A rich tapestry of the musical tradition called Hori Thumris is an integral part of Holi, the fun-filled spring festival of colors. In the northern part of the country, the rather mad revelry of colors is often followed by sitting around in a group with the extended family or neighborhood and eating mithai, Namkeen, drinking Thandai (often laced with Bhaang), and singing Horis – songs related to Holi and colors, accompanied with a dholak.
This scene has been very frequently used in Hindi cinema to great dramatic effect. The famous Holi songs of Don, Silsila, Kati Patang, and Sholay come to mind. But Anu has asked me to ignore the filmi Holi songs in this piece since everyone is familiar with them.
Hori Thumris – Best Classical Holi Songs
I will instead focus on the Hori Thumris – the semi-classical songs based on Holi within the thumri sub-genre. The different types of Thumris are always based on flirtation, love, romance and, eroticism, even the sulking, jealousy, yearning, and heartbreak associated with romance.
Unlike “purer” forms of Hindustani classical music such as Khayal, thumri places a lot of importance on its poetry usually in Brij Bhaasha or Awadhi. The poetic play of words and their embellishment as the singer often repeats lyrical phrases in different emotive and melodic ways to emphasize the meaning and Alankaars (poetic ornamentation).
The ragas are usually of lighter moods, such as Khamaaj (a personal favorite), Kaafi, Des (a universal favorite), Piloo, Gara, Pahaadi, Bhairavi. Often, the melodic structure of the thumri is only loosely based on the specific raga, hence is referred to as “Mishra” (mixed) raga. The tempo could be slow, medium, or fast-paced. The rhythmic structure and improvisation play an important role. Roopak, Deepchandi, Dadra, etc are the commonly used Talas.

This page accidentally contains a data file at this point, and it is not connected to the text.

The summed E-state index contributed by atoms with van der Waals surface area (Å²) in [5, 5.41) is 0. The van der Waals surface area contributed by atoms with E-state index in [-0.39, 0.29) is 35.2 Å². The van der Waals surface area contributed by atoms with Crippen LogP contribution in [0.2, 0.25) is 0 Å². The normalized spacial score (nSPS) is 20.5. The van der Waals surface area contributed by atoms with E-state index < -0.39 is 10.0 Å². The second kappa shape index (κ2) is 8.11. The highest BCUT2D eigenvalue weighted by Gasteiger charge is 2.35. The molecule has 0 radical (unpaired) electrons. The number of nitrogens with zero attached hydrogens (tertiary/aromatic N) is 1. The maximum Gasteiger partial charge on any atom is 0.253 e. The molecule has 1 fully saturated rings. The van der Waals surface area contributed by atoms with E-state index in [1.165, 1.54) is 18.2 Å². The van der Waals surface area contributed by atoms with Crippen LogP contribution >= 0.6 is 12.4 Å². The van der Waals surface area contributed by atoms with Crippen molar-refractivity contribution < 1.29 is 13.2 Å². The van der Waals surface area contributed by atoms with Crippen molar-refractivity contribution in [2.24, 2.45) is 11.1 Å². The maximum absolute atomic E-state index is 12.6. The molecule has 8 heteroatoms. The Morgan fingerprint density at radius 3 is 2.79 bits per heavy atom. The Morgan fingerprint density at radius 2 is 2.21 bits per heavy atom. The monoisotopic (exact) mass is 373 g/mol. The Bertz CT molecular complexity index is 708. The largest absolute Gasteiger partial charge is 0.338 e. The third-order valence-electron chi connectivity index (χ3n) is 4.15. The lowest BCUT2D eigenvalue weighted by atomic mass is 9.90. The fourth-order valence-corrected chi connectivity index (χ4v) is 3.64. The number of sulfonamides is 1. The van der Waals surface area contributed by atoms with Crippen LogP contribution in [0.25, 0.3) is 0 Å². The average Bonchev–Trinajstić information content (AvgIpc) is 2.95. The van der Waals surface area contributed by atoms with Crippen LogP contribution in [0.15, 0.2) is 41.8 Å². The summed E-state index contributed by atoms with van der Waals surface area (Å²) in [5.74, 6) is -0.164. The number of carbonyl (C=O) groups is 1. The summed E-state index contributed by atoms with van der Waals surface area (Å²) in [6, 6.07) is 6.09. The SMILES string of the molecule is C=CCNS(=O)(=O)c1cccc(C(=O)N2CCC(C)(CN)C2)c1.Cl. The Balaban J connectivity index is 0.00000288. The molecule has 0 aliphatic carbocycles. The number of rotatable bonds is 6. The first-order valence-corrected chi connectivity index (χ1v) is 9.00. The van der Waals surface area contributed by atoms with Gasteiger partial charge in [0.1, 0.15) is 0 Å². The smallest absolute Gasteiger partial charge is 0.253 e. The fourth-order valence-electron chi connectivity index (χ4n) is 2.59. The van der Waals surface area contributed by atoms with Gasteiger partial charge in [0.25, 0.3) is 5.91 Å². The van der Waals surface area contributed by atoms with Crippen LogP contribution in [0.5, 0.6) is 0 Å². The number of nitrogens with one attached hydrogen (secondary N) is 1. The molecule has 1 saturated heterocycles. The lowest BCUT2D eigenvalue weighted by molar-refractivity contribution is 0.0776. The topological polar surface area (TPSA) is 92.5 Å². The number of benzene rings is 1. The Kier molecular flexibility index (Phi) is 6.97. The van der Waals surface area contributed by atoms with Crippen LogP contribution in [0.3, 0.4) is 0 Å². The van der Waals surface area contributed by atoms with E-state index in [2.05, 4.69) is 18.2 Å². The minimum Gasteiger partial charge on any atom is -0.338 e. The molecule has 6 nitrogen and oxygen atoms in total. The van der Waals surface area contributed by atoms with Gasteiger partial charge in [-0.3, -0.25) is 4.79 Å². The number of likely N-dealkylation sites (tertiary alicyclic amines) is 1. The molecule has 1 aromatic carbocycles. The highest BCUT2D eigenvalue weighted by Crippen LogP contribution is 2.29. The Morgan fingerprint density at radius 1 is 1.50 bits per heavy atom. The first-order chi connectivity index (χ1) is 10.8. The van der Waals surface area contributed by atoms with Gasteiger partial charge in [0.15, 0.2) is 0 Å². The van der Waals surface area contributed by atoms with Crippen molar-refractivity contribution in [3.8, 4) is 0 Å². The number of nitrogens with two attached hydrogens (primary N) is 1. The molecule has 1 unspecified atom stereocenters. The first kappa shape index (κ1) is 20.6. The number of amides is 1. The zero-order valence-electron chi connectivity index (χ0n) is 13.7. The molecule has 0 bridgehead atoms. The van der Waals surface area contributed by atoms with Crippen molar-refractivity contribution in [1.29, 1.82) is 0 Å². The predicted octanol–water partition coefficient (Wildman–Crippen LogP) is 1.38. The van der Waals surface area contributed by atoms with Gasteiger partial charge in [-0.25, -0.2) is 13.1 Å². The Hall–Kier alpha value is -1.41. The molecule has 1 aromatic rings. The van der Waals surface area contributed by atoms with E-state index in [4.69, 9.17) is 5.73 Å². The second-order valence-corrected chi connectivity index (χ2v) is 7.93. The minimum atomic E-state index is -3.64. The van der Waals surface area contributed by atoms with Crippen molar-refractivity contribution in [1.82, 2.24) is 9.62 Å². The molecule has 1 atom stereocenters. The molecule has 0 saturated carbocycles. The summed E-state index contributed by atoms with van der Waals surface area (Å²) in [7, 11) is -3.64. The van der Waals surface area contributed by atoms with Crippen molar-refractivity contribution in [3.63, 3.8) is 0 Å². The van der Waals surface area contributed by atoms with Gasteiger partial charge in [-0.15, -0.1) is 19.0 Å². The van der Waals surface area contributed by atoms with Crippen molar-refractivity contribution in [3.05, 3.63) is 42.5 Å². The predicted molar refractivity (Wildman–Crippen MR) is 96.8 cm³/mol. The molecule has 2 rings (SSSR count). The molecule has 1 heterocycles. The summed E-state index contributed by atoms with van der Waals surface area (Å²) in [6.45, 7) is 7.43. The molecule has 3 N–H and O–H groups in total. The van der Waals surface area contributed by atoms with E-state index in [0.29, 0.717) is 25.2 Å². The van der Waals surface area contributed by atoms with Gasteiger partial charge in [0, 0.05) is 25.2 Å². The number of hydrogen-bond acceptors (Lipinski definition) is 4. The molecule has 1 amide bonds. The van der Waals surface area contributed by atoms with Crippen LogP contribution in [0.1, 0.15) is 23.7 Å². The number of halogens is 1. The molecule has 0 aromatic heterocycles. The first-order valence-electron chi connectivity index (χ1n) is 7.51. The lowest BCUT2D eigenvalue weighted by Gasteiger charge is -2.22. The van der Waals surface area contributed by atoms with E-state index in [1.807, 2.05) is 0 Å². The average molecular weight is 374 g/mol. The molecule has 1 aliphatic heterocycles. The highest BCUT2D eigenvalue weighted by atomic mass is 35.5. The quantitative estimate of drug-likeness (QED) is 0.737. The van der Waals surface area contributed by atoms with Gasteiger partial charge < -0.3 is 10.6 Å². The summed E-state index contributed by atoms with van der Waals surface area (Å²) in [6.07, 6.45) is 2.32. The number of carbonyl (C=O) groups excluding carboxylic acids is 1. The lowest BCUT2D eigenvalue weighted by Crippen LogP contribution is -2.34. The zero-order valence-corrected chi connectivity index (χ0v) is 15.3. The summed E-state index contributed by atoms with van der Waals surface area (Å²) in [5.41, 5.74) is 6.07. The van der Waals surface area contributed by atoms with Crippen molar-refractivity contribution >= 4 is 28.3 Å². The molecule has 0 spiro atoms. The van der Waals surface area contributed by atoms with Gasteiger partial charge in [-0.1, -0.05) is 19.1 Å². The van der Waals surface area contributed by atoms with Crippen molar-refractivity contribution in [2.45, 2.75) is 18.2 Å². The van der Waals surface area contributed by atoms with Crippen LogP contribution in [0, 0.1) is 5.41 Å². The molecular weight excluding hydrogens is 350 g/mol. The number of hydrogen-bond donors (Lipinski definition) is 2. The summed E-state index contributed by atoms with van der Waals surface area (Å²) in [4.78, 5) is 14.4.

The Hori Thumris are most often based on the romance of Krishna and Radha. They talk about their play and pranks with colors during Holi. The gamut of emotions could vary to embarrassment, sulking, jealousy, and heartbreak as well, as noted before.
1. Colors of Holi in Holi Thumris
Let’s begin with a beautiful descriptive Hori by the Banaras Gharana stalwart, Pta Siddheshwari Devi, based on Raga Kaafi, Deepchandi Taal, Udat Abeer Gulaal, Laali Chhaai Re…
The lyrics charmingly describe the red color of Abeer/Gulaal flying around, turning everything red, from the sky, the Yamuna, and dark-skinned Krishna himself along with his ornaments, even his white pearls.